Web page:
Keeping it Real

Aisha George, a.k.a. Flo-Real

Photo By Larry Dalton

Aisha George, a.k.a. Flo-Real, is a self-proclaimed “goof-nut.” She also was named this year’s best female spoken-word performer at the Sacramento Sounds of Soul Black Music Awards. For Flo-Real, poetry doesn’t always have to be painful to be powerful. You can catch her blend of comedy, erotica and social consciousness on Tuesday nights at the Stoney Inn (1320 Del Paso Boulevard), where she is one of the house poets. And she often can be heard during Wednesday open-mic nights at Sweet Fingers Restaurant (1704 Broadway).

What do you call your style?

It’s not really a type; it’s just spoken word. I guess I’m a three-dimensional poet. I write erotic poetry. I write poetry about the struggle of everyday life, about our people, our culture, about love, all of that. And I’m a goof-nut, all day long. Whatever I’m feeling, I just write about it. I’m not one of those poets that um … we call them “mustard and mayonnaise poets.” Meaning that the same style of poetry, you know, “I put my mustard on my mayonnaise just like this.” There are some poets where you could put five onstage, and they’d all sound the same. You will not get that with me at all. People will tell you, “She’s wild on stage. She’s totally different.” Definitely not mustard and mayonnaise.

What condiment are you then?

There’s not a condiment that really describes it.

Perhaps it’s this Grace Hot Pepper Sauce on the table here.

Well, with some of the erotic poetry, it could be. It could be.

So, when are you a goof-nut, and when are you more serious?

I look at the crowd. Whatever vibe I’m getting from the crowd is what I’ll do. I have poem called “Dooky-Tooth.” It talks about an abscessed tooth. It’s like when you are meeting a person, and everything about that person is perfect, except when they say hi. And then you’re like, “That’s what’s wrong. That tooth.” I’ll do “Dooky-Tooth” at the Stoney Inn, but if I’m around the 30-and-up crowd, I’m going to do something a little more conscious, or maybe the love stuff. It just depends. But I don’t ever really alter myself. I’m going to be real regardless. That’s why they call me Flo-Real.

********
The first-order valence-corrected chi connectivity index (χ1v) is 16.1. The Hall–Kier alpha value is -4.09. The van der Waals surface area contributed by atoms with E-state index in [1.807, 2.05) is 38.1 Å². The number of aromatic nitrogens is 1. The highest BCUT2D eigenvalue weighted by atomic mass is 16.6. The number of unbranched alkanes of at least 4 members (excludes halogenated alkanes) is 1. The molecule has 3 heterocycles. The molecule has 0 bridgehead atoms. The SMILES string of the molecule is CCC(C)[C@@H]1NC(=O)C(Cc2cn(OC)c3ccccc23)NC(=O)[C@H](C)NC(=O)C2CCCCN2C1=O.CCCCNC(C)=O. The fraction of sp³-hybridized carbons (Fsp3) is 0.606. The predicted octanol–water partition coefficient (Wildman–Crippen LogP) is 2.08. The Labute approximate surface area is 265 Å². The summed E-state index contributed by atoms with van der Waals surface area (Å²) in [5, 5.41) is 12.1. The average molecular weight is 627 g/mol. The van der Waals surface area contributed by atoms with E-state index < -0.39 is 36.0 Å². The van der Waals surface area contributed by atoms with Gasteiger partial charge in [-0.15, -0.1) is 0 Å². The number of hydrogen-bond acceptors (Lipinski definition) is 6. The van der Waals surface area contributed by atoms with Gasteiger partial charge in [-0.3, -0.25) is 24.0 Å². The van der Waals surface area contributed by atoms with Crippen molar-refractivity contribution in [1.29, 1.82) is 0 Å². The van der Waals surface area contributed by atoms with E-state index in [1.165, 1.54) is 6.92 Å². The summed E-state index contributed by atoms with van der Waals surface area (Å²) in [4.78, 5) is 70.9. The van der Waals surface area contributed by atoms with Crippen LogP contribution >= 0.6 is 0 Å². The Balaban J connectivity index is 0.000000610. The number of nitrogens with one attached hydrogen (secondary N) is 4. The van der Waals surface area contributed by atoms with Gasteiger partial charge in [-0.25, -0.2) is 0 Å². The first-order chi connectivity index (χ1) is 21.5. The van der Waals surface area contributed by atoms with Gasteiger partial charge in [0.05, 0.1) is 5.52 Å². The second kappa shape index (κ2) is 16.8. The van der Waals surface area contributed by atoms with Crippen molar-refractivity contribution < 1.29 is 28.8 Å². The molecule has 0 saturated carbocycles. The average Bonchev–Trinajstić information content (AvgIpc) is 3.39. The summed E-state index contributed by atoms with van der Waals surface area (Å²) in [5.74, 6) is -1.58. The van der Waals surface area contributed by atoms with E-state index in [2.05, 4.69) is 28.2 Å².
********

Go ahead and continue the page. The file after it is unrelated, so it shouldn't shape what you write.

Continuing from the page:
So, do you do political stuff?

I have some conscious pieces. I call them conscious pieces because they kind of make you think. But I don’t have any pieces where I’m talking about Bush and Iraq. I’m not saying there’s anything wrong with that, but the world is filled up with so many of the same type of poets. My goal is to be different.

I have a piece called “I am a revolutionary.” It kind of starts off, “I’m black, ya’ll. I’m black, ya’ll. I speak revolution. I breathe revolution.” Then I just go into it: “Man, I’m so tired of that word. All these poets using it in every sentence and every poem you’ve ever heard.” And then I talk about if you’re a revolutionary, why aren’t you doing something in the community? I’m making fun of the people out there who are pretending to be revolutionaries, or who claim to be activists, who look down on other poets like myself who talk about love or do comedy. They say, “If you’re not talking about the struggle, if you’re not talking about revolution, then you are wasting people’s time.”

I don’t believe that. Poetry is an art, and it comes in so many different forms. Whether it’s love, comedy or conscience. It’s still poetry; you can’t put it into a box. I may not be militant, but I still consider myself a revolutionary. In the Bible it says, “A merry heart doeth good like a medicine.”

Is Sacramento a good place for what you do?

It’s getting better. It could be better as far as poetry and entertainment go in general. It seems like people are scared to do things. You know, with the different events they try to have here in Sacramento, the different festivals and things they try to have, it’s always someone fighting or someone acting up. So, they sort of restrict Sacramento from doing certain things, or try to shut Sacramento down at a certain time at night. It’s just that the police and law enforcement is kind of iffy about giving everyone that inch, because they feel people are going take that inch and run with it and do something crazy.

So, it could be better in that aspect. San Francisco, L.A., Oakland—you don’t have that. It seems like there are people that are here and want to keep it a country town; they seem to have a problem with Sacramento expanding and doing new things. I’m not saying it needs to be a party town, but it would be nice to have a little bit more to do. Instead of always having to go to Oakland or San Francisco to see a show or see a festival. But it’s getting better. And there’s a lot of fellowship here, which I like a lot. When something is happening, people come out of the woodwork and represent and support it.